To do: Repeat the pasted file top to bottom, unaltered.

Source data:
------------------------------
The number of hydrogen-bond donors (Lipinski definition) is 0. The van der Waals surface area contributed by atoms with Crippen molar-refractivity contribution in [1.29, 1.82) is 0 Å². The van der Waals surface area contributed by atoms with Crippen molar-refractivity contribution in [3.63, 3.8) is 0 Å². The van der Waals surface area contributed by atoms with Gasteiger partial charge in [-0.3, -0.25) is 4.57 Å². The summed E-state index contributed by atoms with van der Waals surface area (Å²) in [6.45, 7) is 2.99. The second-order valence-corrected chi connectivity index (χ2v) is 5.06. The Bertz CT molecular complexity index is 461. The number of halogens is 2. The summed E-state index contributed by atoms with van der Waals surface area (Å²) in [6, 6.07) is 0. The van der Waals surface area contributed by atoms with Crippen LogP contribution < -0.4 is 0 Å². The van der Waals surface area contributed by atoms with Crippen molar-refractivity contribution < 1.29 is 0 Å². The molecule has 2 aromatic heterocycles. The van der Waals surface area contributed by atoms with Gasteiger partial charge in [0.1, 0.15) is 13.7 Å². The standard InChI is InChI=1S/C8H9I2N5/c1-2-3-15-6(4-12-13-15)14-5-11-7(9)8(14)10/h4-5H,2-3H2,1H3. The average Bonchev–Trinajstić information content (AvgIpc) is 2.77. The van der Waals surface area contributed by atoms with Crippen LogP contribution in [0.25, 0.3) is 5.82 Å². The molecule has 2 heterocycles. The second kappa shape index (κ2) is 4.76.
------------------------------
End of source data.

The number of hydrogen-bond donors (Lipinski definition) is 0. The van der Waals surface area contributed by atoms with Crippen molar-refractivity contribution in [1.29, 1.82) is 0 Å². The van der Waals surface area contributed by atoms with Crippen molar-refractivity contribution in [3.63, 3.8) is 0 Å². The van der Waals surface area contributed by atoms with Gasteiger partial charge in [-0.3, -0.25) is 4.57 Å². The summed E-state index contributed by atoms with van der Waals surface area (Å²) in [6.45, 7) is 2.99. The second-order valence-corrected chi connectivity index (χ2v) is 5.06. The Bertz CT molecular complexity index is 461. The number of halogens is 2. The summed E-state index contributed by atoms with van der Waals surface area (Å²) in [6, 6.07) is 0. The van der Waals surface area contributed by atoms with Crippen LogP contribution < -0.4 is 0 Å². The van der Waals surface area contributed by atoms with Crippen molar-refractivity contribution < 1.29 is 0 Å². The molecule has 2 aromatic heterocycles. The van der Waals surface area contributed by atoms with Gasteiger partial charge in [0.1, 0.15) is 13.7 Å². The standard InChI is InChI=1S/C8H9I2N5/c1-2-3-15-6(4-12-13-15)14-5-11-7(9)8(14)10/h4-5H,2-3H2,1H3. The average Bonchev–Trinajstić information content (AvgIpc) is 2.77. The van der Waals surface area contributed by atoms with Crippen LogP contribution in [0.25, 0.3) is 5.82 Å². The molecule has 2 heterocycles. The second kappa shape index (κ2) is 4.76.